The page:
# I’ve Done It! Modules and Reps is done!

In my post I’ve Applied for a Master of Mathematics Degree! I shared that I was most scared of the course in Modules and Representation Theory as I bombed that course in my undergrad degree (I got a 62).

The UNSW term ended in May and I got my results back and I got a 92 in the course! I am just so happy about this result as it shows that growth does happen over years.

When I took the course in my undergrad days, I could not even remember basic definitions such as torsion elements, let alone theorems such as the structure theorem of modules over principal ideal domains…

The topic of Modules and Representations was actually quite intriguing this time around although many of peers did not enjoy it – which I can completely empathise with as that was where I found myself 11 years ago. It was a very dense course, but we made it!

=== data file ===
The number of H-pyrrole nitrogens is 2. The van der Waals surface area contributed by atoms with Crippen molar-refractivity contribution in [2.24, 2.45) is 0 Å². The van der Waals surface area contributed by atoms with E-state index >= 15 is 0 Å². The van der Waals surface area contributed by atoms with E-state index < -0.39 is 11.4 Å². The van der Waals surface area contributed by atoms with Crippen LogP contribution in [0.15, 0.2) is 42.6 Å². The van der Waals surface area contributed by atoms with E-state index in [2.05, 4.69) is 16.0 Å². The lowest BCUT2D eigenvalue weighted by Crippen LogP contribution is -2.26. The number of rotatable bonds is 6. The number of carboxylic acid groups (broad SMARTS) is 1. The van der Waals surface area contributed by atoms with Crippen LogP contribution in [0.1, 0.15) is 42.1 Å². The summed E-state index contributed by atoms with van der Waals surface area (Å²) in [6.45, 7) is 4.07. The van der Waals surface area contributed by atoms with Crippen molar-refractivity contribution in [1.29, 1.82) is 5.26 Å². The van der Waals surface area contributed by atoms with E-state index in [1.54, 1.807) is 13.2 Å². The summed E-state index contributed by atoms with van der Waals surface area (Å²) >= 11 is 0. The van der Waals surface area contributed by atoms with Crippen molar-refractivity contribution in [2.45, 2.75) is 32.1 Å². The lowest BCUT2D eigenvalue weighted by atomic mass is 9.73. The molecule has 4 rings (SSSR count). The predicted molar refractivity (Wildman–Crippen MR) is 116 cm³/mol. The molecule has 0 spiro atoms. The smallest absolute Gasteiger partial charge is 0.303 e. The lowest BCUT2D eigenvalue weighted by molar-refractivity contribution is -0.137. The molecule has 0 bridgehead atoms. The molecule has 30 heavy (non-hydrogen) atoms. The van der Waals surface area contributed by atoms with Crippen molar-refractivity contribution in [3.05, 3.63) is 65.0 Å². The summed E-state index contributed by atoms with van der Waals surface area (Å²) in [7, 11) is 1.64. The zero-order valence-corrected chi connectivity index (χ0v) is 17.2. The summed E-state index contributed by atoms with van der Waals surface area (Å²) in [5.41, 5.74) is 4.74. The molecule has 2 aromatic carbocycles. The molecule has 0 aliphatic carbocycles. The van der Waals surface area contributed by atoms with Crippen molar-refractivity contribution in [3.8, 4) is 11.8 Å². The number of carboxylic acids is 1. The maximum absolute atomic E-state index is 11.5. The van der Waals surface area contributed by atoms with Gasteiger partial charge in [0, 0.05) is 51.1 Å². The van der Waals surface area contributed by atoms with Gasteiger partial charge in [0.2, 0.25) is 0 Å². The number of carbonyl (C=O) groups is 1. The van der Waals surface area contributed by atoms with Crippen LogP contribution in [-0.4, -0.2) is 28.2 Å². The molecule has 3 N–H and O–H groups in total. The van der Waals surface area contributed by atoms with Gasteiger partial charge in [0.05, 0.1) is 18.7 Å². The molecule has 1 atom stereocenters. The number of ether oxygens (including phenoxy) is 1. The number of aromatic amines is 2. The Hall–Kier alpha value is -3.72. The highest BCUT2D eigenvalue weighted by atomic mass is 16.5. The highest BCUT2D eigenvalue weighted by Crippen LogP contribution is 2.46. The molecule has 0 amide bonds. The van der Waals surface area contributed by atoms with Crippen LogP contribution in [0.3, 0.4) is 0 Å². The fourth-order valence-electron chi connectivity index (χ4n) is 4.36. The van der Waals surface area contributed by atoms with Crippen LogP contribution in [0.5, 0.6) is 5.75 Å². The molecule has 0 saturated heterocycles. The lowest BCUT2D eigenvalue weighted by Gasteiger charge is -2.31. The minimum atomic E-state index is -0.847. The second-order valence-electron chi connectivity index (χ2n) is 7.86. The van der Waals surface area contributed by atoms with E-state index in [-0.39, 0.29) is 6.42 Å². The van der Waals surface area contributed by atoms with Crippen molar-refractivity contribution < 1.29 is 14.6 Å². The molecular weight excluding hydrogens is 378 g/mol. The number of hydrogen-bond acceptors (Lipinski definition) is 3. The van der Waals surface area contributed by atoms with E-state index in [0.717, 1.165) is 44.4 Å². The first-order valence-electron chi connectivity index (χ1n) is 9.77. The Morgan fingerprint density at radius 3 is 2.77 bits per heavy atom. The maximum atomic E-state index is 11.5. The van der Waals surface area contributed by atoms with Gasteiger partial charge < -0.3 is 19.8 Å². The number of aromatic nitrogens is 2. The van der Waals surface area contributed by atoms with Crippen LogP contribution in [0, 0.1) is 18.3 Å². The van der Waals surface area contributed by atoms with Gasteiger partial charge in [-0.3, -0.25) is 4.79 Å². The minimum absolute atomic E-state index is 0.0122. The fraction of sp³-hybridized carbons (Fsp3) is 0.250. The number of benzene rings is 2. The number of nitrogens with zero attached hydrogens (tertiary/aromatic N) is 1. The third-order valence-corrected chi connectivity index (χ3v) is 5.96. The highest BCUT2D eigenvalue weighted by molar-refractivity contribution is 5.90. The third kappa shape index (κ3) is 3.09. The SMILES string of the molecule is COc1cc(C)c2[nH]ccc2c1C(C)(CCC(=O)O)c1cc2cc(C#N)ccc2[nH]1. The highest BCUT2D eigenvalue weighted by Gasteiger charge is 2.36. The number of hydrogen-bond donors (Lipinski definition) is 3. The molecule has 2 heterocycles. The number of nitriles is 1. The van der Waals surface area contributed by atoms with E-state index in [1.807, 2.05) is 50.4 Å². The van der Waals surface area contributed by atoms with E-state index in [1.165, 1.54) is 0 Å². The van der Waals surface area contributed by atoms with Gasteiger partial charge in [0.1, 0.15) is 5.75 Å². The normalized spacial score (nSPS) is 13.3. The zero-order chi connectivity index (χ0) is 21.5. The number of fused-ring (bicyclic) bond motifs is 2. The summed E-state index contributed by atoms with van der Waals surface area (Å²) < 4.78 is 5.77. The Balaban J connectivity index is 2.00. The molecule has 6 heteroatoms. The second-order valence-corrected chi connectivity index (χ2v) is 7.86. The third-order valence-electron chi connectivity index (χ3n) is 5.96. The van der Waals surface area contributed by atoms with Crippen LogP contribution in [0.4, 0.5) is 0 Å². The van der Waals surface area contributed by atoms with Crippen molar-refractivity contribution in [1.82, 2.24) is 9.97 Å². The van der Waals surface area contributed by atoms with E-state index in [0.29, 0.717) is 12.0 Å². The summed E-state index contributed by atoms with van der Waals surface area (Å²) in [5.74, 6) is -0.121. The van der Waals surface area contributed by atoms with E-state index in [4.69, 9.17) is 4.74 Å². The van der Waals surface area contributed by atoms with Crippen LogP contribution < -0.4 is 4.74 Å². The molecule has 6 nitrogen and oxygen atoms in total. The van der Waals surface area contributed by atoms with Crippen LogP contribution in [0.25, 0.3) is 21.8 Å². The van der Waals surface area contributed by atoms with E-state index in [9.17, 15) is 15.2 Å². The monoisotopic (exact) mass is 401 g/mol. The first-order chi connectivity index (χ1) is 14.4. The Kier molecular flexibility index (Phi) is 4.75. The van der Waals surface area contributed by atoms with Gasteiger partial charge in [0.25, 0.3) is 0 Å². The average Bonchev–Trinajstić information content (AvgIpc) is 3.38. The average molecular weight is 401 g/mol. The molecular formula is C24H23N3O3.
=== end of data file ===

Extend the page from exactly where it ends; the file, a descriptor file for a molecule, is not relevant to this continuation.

Here is the list of topics we covered:

• Week 1: Modules Basics: submodules, homomorphisms, quotient modules, isomorphism theorems, direct sums, free modules, torsion modules, simple modules, Schur’s Lemma, indecomposable modules
• Week 2: R-algebras, presentations, categories and functors, short exact sequences
• Week 3: Chain conditions, Noetherian and Artinian rings, composition series, finite length modules, Jordan-Hoelder’s Theorem
• Week 4: Finite generated modules over principal ideal domains, structure theorem, applications (to finite abelian groups, rational and Jordan canonical forms of matrices)
• Week 5: Semisimple rings, Wedderburn’s Theorem, Maschke’s Theorem
• Week 6: Tensor products of modules, group representations, 1-dimensional representations
• Week 7: Contragredient dual, tensor products of algebras and representations, induced representations
• Week 8: Characters, primitive central idempotents, orthogonality relations
• Week 9: Radicals of modules and rings, Fitting’s Lemma, Krull-Schmidt Theorem

I would say my favourite theorems of the course were Wedderburn’s Theorem and Maschke’s Theorem. It was just a beautiful result that tells us how many irreducible representations over C a finite group can have as well as their dimension.